The better part of two weeks ago, Judge Manning made a ruling on the constitutional rights of children to a sound, basic education, specifically the rights of ‘at-risk’ four year olds to a high quality pre-kindergarten year of education. It was a ruling that recognized the substantial evidence, from around the nation and here in North Carolina, of the key role academic pre-kindergarten can play in improving the education and ultimately the life chances of poor children and those challenged by disabilities.
In that ruling, Manning made this fundamental point about rights and the long-running Leandro case:
“This case is not about numbers and slots. This case has always been about the rights of children. This case is about the individual right of every child to have the equal opportunity to obtain a sound basic education. The constitutional right belongs to the child, not to the adults. Each at-risk four year old that appears at the doors of the NCPK program this fall is a defenseless, fragile child whose background of poverty or disability places the child at-risk of subsequent academic failure.
The fact that these small children are at-risk is not their fault and they may not be denied their constitutional right to the opportunity to obtain a sound, basic education by adults. Likewise, it is not the adults’ right to deny them their opportunity. In fact, adults have no right, morally or legally to do so.”
In spite of these words and this legal authority, the General Assembly in the last two weeks has failed to address the problem they created. The Senate Pro-Tem is on the record as saying the judge is wrong. Senator Tillman, Senate Education Appropriations co-chair says it’s too late to do anything to correct the problem and Manning is wrong, anyway. The Speaker of the House has invited Manning to become a legislator.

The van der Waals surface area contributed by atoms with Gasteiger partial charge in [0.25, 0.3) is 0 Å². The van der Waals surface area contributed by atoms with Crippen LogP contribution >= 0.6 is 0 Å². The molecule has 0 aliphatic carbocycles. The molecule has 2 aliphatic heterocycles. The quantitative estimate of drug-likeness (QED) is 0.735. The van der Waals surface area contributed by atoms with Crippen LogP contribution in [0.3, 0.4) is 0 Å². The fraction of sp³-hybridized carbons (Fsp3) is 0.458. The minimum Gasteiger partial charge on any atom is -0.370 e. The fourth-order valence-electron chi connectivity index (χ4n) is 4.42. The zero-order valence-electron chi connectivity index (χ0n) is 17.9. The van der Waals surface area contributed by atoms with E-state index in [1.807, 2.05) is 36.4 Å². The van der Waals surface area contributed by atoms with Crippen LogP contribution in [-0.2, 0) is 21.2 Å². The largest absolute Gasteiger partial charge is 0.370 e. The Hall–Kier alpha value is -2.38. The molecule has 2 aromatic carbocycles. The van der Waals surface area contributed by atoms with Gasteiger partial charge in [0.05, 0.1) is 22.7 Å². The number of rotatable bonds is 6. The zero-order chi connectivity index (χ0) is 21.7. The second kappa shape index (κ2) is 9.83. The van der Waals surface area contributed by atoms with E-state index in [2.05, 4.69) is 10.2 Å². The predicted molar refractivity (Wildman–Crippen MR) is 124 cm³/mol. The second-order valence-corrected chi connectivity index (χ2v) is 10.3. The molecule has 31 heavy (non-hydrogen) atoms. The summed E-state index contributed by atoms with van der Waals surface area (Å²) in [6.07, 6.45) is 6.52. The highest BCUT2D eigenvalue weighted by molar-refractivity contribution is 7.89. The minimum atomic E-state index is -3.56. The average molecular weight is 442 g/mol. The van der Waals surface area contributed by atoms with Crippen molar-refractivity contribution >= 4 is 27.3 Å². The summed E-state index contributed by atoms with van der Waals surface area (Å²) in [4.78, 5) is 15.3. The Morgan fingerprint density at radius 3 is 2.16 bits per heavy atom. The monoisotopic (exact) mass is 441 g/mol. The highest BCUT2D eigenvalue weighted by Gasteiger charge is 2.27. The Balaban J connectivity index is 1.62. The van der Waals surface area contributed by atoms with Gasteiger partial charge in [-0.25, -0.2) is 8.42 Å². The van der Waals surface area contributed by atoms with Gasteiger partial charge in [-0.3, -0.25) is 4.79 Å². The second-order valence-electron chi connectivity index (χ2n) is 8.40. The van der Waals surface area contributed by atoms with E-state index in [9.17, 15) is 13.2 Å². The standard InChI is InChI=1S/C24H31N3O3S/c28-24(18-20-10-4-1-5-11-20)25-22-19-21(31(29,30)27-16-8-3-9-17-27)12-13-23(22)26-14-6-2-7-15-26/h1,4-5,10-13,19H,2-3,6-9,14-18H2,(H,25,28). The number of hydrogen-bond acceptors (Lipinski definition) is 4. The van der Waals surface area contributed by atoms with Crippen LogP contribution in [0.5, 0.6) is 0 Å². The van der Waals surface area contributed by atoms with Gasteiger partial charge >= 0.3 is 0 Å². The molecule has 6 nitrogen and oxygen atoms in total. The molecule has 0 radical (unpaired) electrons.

Confidence that the state, “will honor and discharge its constitutional duties” (Judge Manning’s words in the July 18 order) is not supported by the subsequent intransigence of the legislative majority.
Their utterings are fighting words. What are they fighting? The right of ‘at-risk four year olds’ to access pre-kindergarten without any “artificial rule, barrier or regulation.” The shame of it.
As senior DCDEE officials have made recently clear and as Manning makes explicit in the discussion of his order, this means no co-pay can be required of parents or guardians of ‘at-risk’ children and there can no denial of enrollment in pre-k once a child has been categorized as being ‘at-risk’.
This is a landmark decision. No question. It requires pre-k in North Carolina to expand to the point where the education rights of four-year olds are satisfied. This is substantively different from the status quo, where budgeted dollars dictate slots and, ultimately, access.
Using the definition of ‘at-risk’ used by the More at Four pre-k program, very rough back-of-the-envelope calculations suggest that in the last two years there are somewhere in the vicinity of 20 000 four year old children in North Carolina each year who are ‘at-risk’ – ie from a low-income family or have a disability – but who did not receive a pre-k education. That would suggest that in addition to the constitutional problem introduced by the new co-pay requirement, the 2011-13 pre-k budget is many, many dollars short of what may be constitutionally required.